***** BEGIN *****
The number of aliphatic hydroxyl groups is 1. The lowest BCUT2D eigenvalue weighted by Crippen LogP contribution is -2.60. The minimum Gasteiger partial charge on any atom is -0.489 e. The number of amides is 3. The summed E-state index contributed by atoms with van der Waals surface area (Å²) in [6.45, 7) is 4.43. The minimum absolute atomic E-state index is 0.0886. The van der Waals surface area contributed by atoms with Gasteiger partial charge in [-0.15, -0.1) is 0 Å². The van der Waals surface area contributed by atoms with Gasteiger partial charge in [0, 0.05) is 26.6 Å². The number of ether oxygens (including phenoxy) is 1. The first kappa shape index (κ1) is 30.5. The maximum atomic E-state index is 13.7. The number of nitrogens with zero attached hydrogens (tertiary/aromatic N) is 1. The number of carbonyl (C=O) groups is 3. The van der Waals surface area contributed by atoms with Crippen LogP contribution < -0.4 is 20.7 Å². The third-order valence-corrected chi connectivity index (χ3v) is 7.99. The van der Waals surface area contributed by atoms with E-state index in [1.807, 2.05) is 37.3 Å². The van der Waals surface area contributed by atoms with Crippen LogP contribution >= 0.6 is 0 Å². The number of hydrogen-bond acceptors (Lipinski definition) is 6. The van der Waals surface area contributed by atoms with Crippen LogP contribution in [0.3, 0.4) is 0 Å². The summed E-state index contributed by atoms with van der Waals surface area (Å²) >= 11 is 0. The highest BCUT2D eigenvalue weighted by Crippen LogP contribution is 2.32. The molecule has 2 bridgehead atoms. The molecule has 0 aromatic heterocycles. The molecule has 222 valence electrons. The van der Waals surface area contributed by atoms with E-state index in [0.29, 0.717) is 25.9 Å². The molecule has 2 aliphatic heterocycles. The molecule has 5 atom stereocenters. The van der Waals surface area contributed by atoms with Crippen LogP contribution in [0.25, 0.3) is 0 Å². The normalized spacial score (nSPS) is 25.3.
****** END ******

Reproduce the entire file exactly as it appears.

The number of aliphatic hydroxyl groups is 1. The lowest BCUT2D eigenvalue weighted by Crippen LogP contribution is -2.60. The minimum Gasteiger partial charge on any atom is -0.489 e. The number of amides is 3. The summed E-state index contributed by atoms with van der Waals surface area (Å²) in [6.45, 7) is 4.43. The minimum absolute atomic E-state index is 0.0886. The van der Waals surface area contributed by atoms with Gasteiger partial charge in [-0.15, -0.1) is 0 Å². The van der Waals surface area contributed by atoms with Gasteiger partial charge in [0, 0.05) is 26.6 Å². The number of ether oxygens (including phenoxy) is 1. The first kappa shape index (κ1) is 30.5. The maximum atomic E-state index is 13.7. The number of nitrogens with zero attached hydrogens (tertiary/aromatic N) is 1. The number of carbonyl (C=O) groups is 3. The van der Waals surface area contributed by atoms with Crippen LogP contribution < -0.4 is 20.7 Å². The third-order valence-corrected chi connectivity index (χ3v) is 7.99. The van der Waals surface area contributed by atoms with E-state index in [1.807, 2.05) is 37.3 Å². The van der Waals surface area contributed by atoms with Crippen LogP contribution >= 0.6 is 0 Å². The number of hydrogen-bond acceptors (Lipinski definition) is 6. The van der Waals surface area contributed by atoms with Crippen LogP contribution in [0.3, 0.4) is 0 Å². The summed E-state index contributed by atoms with van der Waals surface area (Å²) >= 11 is 0. The highest BCUT2D eigenvalue weighted by Crippen LogP contribution is 2.32. The molecule has 2 bridgehead atoms. The molecule has 0 aromatic heterocycles. The molecule has 222 valence electrons. The van der Waals surface area contributed by atoms with E-state index in [0.29, 0.717) is 25.9 Å². The molecule has 2 aliphatic heterocycles. The molecule has 5 atom stereocenters. The van der Waals surface area contributed by atoms with Crippen LogP contribution in [0.25, 0.3) is 0 Å². The normalized spacial score (nSPS) is 25.3.